The same projections estimated that the ex-Soviet state’s unemployment rate will rise to 13.6% in 2020, assuming only conservative growth in labour supply. The report also noted a worst-case increase in labour supply would lead to the unemployment rate rising to 21% for those aged 18-65. These figures appeared amid lockdowns in both Kyrgyzstan and Russia, where hundreds of thousands of Kyrgyz citizens engage in migrant labour. Kyrgyzstan, being among the most remittance-dependent countries, finds itself heavily reliant on the availability of work in Russia.  

It is also worth mentioning that 27% (1.6mn people) of the Kyrgyz population lives below the poverty line, according to 2018 data. COVID-19 lockdowns likely exacerbated this.

Mounting public anger at Jeenbekov’s rule amid hunger and joblessness is not a far-fetched probability. Insufficient government assistance to those affected by the lockdowns was sure to leave many feeling abondoned. One such example was demonstrated when the closure of Central Asia's largest bazaar, Dordoy, for over a month spilled over into hunger and poverty for approximately 50,000 Kyrgyz citizens.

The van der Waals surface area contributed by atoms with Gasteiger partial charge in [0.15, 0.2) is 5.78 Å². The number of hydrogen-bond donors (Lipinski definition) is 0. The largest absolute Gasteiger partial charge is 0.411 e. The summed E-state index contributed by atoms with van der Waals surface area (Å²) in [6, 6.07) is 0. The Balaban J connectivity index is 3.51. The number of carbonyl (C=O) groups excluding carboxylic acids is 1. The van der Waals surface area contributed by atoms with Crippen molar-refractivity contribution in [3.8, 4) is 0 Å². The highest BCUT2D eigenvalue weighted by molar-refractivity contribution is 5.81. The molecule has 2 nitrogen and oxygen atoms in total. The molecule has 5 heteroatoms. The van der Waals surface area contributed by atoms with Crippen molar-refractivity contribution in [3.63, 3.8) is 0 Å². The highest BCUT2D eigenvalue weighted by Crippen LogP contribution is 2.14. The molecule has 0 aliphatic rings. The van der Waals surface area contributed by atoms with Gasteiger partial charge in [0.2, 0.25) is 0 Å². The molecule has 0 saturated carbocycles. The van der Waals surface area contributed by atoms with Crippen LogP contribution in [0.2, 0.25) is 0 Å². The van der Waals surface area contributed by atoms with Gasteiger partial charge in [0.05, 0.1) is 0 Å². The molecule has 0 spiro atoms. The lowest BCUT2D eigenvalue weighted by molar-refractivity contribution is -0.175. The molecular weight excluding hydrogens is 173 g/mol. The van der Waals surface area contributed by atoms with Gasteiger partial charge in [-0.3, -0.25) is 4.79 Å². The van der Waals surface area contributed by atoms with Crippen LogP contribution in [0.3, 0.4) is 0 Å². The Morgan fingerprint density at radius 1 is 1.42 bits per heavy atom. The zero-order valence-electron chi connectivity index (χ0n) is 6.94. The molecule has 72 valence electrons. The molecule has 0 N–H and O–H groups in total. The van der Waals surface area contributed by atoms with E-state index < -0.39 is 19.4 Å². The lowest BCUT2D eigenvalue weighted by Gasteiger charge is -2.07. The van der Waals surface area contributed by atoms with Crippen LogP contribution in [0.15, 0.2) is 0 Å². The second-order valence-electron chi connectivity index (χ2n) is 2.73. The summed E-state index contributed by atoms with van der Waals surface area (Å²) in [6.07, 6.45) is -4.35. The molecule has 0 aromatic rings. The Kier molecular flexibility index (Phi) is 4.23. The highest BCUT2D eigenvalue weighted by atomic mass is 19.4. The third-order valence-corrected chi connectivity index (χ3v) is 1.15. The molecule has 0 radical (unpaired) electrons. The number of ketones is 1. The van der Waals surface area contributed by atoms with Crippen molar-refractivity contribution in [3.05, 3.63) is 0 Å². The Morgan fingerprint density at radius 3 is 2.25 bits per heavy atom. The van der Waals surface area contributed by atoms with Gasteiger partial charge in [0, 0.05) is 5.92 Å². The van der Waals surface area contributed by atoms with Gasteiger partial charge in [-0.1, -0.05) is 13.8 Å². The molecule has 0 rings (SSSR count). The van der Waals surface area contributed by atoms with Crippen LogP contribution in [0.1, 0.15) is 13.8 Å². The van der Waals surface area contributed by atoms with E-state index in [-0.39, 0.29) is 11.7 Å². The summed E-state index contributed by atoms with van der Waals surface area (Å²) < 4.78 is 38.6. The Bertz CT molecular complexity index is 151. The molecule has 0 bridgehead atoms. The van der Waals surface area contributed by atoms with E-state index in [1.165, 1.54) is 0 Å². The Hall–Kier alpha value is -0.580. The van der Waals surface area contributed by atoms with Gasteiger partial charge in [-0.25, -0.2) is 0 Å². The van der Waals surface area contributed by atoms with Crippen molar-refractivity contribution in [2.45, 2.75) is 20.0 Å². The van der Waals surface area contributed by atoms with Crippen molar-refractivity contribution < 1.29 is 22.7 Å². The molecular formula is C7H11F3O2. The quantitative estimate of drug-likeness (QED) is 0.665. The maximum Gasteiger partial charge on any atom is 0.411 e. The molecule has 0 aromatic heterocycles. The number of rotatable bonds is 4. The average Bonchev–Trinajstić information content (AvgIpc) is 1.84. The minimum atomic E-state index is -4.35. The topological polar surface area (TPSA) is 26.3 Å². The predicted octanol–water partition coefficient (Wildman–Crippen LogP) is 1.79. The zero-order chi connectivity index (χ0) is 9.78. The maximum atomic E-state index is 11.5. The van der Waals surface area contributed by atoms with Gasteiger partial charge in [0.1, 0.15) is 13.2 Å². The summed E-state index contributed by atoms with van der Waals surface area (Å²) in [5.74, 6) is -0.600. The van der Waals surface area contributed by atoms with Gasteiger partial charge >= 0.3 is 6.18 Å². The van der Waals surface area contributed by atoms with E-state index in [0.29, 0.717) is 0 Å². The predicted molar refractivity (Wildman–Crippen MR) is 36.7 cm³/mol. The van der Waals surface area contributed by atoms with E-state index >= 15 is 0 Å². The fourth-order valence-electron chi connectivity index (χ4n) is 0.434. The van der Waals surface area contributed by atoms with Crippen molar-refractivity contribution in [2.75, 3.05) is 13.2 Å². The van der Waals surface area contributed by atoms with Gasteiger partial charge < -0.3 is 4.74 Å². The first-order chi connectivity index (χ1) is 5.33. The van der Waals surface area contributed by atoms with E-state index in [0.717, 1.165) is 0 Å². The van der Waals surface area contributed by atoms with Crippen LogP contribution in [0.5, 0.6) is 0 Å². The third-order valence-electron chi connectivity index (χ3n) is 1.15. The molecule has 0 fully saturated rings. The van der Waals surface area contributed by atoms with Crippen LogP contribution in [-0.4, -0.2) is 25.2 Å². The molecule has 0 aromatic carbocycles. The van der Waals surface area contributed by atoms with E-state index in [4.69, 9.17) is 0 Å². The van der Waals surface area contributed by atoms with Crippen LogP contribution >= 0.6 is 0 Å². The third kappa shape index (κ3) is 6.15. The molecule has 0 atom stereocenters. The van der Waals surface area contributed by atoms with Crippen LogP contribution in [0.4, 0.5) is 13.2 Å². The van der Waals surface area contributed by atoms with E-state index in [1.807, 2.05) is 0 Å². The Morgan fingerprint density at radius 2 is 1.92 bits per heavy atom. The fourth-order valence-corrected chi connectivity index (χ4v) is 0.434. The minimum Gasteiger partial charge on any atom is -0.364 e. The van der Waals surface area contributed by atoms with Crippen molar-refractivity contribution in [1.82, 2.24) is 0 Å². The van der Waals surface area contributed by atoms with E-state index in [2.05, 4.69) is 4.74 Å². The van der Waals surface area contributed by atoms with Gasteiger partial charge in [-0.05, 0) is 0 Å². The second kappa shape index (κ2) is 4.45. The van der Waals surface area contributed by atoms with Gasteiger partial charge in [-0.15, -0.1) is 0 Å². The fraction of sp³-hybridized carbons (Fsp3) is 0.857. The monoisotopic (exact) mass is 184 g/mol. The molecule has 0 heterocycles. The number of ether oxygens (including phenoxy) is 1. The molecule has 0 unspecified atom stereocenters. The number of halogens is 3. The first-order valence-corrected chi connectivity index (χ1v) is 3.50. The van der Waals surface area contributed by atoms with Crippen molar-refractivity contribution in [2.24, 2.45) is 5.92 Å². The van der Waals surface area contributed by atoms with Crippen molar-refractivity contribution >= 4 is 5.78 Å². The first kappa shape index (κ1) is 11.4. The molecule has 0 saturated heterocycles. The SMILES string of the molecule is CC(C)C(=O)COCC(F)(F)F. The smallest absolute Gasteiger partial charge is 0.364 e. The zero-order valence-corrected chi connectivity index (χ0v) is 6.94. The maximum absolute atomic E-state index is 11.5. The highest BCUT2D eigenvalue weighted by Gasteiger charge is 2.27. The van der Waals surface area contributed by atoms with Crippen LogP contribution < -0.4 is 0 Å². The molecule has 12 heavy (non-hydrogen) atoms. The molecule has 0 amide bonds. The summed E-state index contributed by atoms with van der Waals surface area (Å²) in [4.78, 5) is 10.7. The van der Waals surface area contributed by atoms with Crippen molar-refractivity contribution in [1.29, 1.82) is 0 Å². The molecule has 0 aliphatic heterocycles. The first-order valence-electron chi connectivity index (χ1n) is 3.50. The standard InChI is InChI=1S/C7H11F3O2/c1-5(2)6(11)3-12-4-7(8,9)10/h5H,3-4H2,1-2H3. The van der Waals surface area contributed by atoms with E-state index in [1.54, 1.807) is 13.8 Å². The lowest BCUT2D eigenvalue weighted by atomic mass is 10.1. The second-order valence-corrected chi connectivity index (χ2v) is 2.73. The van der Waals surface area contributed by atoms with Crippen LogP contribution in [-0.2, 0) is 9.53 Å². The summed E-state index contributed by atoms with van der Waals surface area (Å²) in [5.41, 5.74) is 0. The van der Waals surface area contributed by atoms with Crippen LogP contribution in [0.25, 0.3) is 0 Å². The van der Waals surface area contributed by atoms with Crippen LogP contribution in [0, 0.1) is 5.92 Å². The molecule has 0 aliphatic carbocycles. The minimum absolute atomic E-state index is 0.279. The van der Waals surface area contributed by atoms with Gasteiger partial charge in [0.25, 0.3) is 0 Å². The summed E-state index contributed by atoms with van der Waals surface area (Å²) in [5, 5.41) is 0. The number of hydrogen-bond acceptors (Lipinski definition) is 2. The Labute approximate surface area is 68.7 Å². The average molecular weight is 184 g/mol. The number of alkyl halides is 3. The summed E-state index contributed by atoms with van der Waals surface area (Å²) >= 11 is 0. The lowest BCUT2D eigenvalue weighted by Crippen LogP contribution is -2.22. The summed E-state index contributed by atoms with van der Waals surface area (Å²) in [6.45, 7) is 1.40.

This brings up another question: does the outcome of the third revolution look favourable for the already economically battered country? 

Foreign investment at risk

A wave of attacks on foreign-owned gold mines across the country amid the political unrest underlines a nationalistic streak, which may end up backfiring for the small nation. Gold mining stands as a primary source of foreign investment in the nation.

Kyrgyzstan is home to flagship gold mine Kumtor, operated by Centerra Gold, which is the single largest contributor to the Central Asian nation’s GDP at around a tenth of it. Kumtor’s offices were reportedly stormed by a group of 20-30 men on October 7, though Kumtor appeared to be one of the only gold mines left undisturbed by the political violence. The attacks are intertwined with long-running anger among Kyrgyz citizens that perceives foreign-owned entities as benefiting from Kyrgyzstan’s natural resources at the expense of the population and the environment.